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Wednesday, May 14, 2008
Grand Forks Herald


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Halma residents decry loss of post office

David Dodds Grand Forks Herald
Published Wednesday, May 14, 2008

HALMA, Minn. — Residents here showed up Tuesday looking for answers and hope that their beloved main-street post office would remain open.

They found little of either.

One hour before the U.S. flag went down in front of the Halma post office, presumably for the last time, regional managers for the U.S. Postal Service convened a meeting to explain why mailing operations in this northwestern Minnesota town of 80 people had to be suspended.

“I know it’s a difficult change and it’s one I had hoped not to make,” said Gloria Hauge, manager of postal operations for the Dakotas region, which includes most small towns in northwestern Minnesota and northeastern North Dakota.

She told about 20 residents who packed into a shoebox of a room inside the Halma post office that, because no qualified replacement could be found for the town’s retiring and only postal worker, local mail operations would be transferred to nearby Karlstad, Minn.

Halma is about 90 miles northeast of Grand Forks in southeastern Kittson County. The post office most recently was open only two hours a day, six days a week.

Difficult replacement

Lela Spilde, who had served as officer-in-charge of the Halma station since 1994 and had worked there for 22 years, tendered her resignation April 30. Two days later, all of the town’s post office box holders received a letter notifying them that emergency suspension proceedings would be started for the Halma post office.

They were told, from now on, their mail service would be handled by a rural carrier originating from Karlstad, Minn.

Halma Mayor Shane Olson said, with only two days between Spilde’s resignation and receipt of the “emergency suspension” letter, it appears postal officials made little effort to find a replacement and that they’re intent on closing the Halma facility.

The letter also was misprinted and addressed to Halma, N.D., further fueling anger in the town.

“This needs to be stopped dead in its tracks,” Olson said. “The locals do not want it closed.”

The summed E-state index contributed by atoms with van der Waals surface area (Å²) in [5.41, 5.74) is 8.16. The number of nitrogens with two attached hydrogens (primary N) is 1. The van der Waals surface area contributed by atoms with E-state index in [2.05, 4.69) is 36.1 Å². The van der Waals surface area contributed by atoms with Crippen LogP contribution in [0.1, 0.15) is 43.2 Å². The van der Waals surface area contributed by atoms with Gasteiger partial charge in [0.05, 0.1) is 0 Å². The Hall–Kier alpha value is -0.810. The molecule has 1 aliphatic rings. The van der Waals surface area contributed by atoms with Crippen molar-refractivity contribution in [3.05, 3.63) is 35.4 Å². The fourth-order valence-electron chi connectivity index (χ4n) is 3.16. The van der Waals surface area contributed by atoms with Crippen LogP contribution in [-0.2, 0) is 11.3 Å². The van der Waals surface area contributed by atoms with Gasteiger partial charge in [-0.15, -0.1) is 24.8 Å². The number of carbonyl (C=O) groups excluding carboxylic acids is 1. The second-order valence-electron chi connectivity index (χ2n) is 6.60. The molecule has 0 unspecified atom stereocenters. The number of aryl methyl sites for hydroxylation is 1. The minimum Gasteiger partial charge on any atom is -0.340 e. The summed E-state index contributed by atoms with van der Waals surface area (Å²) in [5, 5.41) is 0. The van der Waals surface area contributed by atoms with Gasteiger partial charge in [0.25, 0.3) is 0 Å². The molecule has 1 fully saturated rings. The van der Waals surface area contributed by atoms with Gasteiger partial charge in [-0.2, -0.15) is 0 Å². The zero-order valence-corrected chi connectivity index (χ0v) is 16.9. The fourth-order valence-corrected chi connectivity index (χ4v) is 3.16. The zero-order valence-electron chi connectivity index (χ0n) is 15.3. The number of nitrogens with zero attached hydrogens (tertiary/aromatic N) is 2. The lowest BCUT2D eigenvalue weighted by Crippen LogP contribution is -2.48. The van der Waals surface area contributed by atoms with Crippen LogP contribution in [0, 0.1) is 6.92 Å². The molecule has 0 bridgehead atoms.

Hauge said, with a dwindling population in Halma and a decreasing workload at the post office, it’s not feasible to keep it open. She said a lengthy legal process to close the facility would be the next step.

Residents in Pisek, N.D., northwest of Grand Forks, soon will see the same process started for their post office. A public meeting is set for May 23 in Pisek.

If there was one glimmer of hope from the Halma meeting, it was a suggestion that residence might be able to secure a “contract post office,” which could be set up and run out of an existing local business in town.

“It’s not something that can happen today,” Hauge said, “but it would be a way to provide an alternative service to the community.”

Proper training

Olson said he doesn’t understand the difficulty in finding replacement workers for Halma’s post office. He knows of three people in the area who would like to run it.

But Hauge said Postal Service rules say that the post must be filled by a postmaster or a designated officer-in-charge with proper qualifications and training on mail handling and security. It takes a minimum of six weeks of training to get a postal employee qualified, she said.

“What you think is qualified and what the Postal Service says is qualified are two different things,” she said.

Former Halma mayor and longtime postmaster Lee Folland scoffed at the claim, saying, “When I was postmaster, I got six hours of training. Now, you want six weeks?”

Local impact

Main-street business leaders in Halma say they feed off the traffic that the post office draws to town and they would feel the pinch after it’s closed.

Dennis Fish, who owns a construction business in town, visits the post office every morning to handle time-sensitive documents that drive the success of his operation.

He said closing the local post office would force him to rely on the limited services of rural carriers or to drive to Karlstad, wasting valuable time.

“This puts me at a disadvantage with my competitors in the area and the region,” Fish said.

Lyle Puppe, a retired postmaster from St. Paul and an advocate for small-town post offices, told Halma residents that he has never seen a suspended post office reopen.

“What you see here is what you’re going to get,” he said.

Puppe said the only hope for Halma residents is to get state congressional leaders on board to help them save their post office. Representatives from the offices of Sen. Amy Klobuchar, D-Minn., and Rep. Colin Peterson, D-Minn., were at the Halma meeting.

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